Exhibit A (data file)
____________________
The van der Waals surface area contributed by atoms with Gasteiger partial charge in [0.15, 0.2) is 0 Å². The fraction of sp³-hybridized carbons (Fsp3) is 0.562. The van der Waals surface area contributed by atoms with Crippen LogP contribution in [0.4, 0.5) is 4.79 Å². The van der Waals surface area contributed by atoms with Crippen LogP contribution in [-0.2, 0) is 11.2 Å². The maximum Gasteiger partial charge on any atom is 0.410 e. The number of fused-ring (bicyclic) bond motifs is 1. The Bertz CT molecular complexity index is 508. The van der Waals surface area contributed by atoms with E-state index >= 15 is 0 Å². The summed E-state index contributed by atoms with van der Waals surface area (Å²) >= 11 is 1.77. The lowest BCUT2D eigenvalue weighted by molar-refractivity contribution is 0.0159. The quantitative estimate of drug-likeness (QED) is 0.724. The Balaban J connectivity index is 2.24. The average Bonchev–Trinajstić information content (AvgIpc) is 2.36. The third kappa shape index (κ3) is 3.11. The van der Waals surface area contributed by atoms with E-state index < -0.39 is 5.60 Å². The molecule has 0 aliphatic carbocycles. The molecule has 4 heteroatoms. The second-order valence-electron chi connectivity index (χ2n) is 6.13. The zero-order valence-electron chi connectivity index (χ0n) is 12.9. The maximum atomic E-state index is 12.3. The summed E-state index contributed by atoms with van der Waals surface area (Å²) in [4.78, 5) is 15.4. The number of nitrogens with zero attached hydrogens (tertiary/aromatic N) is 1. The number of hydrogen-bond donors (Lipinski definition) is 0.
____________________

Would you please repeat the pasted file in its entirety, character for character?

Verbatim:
The van der Waals surface area contributed by atoms with Gasteiger partial charge in [0.15, 0.2) is 0 Å². The fraction of sp³-hybridized carbons (Fsp3) is 0.562. The van der Waals surface area contributed by atoms with Crippen LogP contribution in [0.4, 0.5) is 4.79 Å². The van der Waals surface area contributed by atoms with Crippen LogP contribution in [-0.2, 0) is 11.2 Å². The maximum Gasteiger partial charge on any atom is 0.410 e. The number of fused-ring (bicyclic) bond motifs is 1. The Bertz CT molecular complexity index is 508. The van der Waals surface area contributed by atoms with E-state index >= 15 is 0 Å². The summed E-state index contributed by atoms with van der Waals surface area (Å²) >= 11 is 1.77. The lowest BCUT2D eigenvalue weighted by molar-refractivity contribution is 0.0159. The quantitative estimate of drug-likeness (QED) is 0.724. The Balaban J connectivity index is 2.24. The average Bonchev–Trinajstić information content (AvgIpc) is 2.36. The third kappa shape index (κ3) is 3.11. The van der Waals surface area contributed by atoms with E-state index < -0.39 is 5.60 Å². The molecule has 0 aliphatic carbocycles. The molecule has 4 heteroatoms. The second-order valence-electron chi connectivity index (χ2n) is 6.13. The zero-order valence-electron chi connectivity index (χ0n) is 12.9. The maximum atomic E-state index is 12.3. The summed E-state index contributed by atoms with van der Waals surface area (Å²) in [4.78, 5) is 15.4. The number of nitrogens with zero attached hydrogens (tertiary/aromatic N) is 1. The number of hydrogen-bond donors (Lipinski definition) is 0.